Cirrus clouds, stratus clouds, cumulus clouds – since ancient times, people have gazed skyward and pondered fluffy wisps of white and angry, gray thunderheads.
Utah State University Goldwater Scholar Jodie Barker-Tvedtnes looks beyond the Earth’s visual atmosphere to the mesosphere, where the highest clouds, polar mesospheric clouds or PMCs, form at the edge of space.
“PMCs are ice clouds that form in the summer months near the extremely cold mesopause region – some 50 miles above the earth,” says Barker-Tvedtnes, physics major and Willard L. Eccles Undergraduate Research Fellow. “From the ground, these noctilucent or ‘night-shining’ clouds are only visible during twilight hours at high latitudes.”
In addition to her previous academic accolades, Barker-Tvedtnes’ was honored with a 2008 Outstanding Student Award for Undergraduate Research from the Society for Physics Students. One of just three undergrads in the nation honored with the award, she receives an all-expenses-paid trip to the International Conference of Physics Students in Cracow, Poland, in August 2008.
“I’m very excited about this honor and the opportunity to meet with physics students from around the world,” says Barker-Tvedtnes, who has been invited to present her research on noctilucent clouds in Poland and at the national SPS meeting in spring 2009.
She spent five weeks in Alaska in summer 2007 studying the elusive formations with faculty mentor Mike Taylor and fellow students. Taylor is a member of NASA’s science team for the Aeronomy of Ice in the Mesosphere or “AIM” mission.
NASA launched the AIM satellite into orbit April 25, 2007, to collect information on how and why PMCs form. During their summer trip, Taylor and his student team captured data from two field sites, located about 30 miles apart on the tundra of eastern Alaska and western Canada, to compare with data received from the AIM satellite.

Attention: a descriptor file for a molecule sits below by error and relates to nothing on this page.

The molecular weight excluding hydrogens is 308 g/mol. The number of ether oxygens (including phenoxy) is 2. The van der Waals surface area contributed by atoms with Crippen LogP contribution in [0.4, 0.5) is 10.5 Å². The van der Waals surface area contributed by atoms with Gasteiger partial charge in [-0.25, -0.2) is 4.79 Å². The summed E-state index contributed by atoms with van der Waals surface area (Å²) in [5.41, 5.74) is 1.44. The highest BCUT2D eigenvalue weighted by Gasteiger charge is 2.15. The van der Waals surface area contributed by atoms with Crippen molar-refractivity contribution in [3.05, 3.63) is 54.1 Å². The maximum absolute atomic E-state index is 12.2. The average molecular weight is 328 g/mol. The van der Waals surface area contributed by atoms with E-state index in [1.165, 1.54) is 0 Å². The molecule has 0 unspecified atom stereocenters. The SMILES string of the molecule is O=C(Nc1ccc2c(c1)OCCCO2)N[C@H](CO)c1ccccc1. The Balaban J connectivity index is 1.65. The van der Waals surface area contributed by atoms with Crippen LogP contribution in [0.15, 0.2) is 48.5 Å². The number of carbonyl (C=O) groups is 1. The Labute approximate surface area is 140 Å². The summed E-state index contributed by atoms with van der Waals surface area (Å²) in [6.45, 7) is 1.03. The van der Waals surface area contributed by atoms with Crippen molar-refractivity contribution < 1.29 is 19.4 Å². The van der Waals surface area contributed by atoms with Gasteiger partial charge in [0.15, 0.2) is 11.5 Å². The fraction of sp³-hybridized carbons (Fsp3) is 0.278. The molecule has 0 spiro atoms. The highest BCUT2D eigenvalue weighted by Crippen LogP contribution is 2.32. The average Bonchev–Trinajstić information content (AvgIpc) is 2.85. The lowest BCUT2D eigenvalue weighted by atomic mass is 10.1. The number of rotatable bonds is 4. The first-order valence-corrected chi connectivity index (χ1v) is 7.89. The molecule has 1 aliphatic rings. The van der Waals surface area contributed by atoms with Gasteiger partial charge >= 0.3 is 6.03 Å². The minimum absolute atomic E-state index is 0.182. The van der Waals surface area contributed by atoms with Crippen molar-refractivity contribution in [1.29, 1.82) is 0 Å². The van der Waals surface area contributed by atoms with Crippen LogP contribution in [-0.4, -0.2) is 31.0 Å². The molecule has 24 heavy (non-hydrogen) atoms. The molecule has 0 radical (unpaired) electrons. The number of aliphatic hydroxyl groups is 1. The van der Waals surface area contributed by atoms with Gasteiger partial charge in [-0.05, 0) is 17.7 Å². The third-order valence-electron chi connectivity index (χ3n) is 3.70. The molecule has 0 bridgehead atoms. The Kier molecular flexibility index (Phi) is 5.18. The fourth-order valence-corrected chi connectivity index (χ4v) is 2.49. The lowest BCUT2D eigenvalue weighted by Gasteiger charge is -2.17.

“We became nocturnal,” Barker-Tvedtnes says, although, because of the latitude of the areas in which the team was working, it never became completely dark.
“Starting at midnight each day, we’d have about five hours of twilight,” she says. “We’d spend those hours tracking PMCs across the horizon and photographing the formations with digital and video cameras.”
Back in Logan, Barker-Tvedtnes is comparing the ground-based data with information captured by the satellite. She has presented her research in a number of forums, including regional physics conferences and USU’s 2008 Undergraduate Research Showcase. Following graduation in spring 2009, she plans to continue her studies at the graduate level and conduct research in upper atmospheric physics at a government or academic institution.
“Jodie is a ‘power house’ of activity and capability,” Taylor says. “She’s an excellent leader, displays exceptional poise and has a strong experimental aptitude.”
He notes that, while tackling a significant academic load and research efforts, Barker-Tvedtnes revived Utah State’s Society of Physics Students chapter. In addition to offering gatherings and field trips for students, the chapter conducts community outreach projects, including the chapter’s popular stargazing parties on the USU quad.
“The chapter was essentially dormant when I arrived on campus,” says Barker-Tvedtnes, who began her undergrad career at Salt Lake Community College and entered Utah State after receiving a Presidential Transfer Scholarship. “But when I learned about the opportunities SPS offered – national scholarships, projects, activities – I worked with faculty and fellow students to get it going again.”
Barker-Tvedtnes’ dedication is all the more remarkable considering she’s a single mom, juggling work, research and study with the care of her 7-year-old daughter, Kalila.
Balancing responsibilities is a challenge, the Salt Lake City native admits, but receiving the Willard L. Eccles fellowship has afforded her the opportunity to spend time in the lab and have greater control of her schedule.
“My work allows me the flexibility to conduct research while my daughter is in school and keep my evenings free for her,” Barker-Tvedtnes says. “I’ve also appreciated the support from my professors. They really make an effort to involve students in undergraduate research.”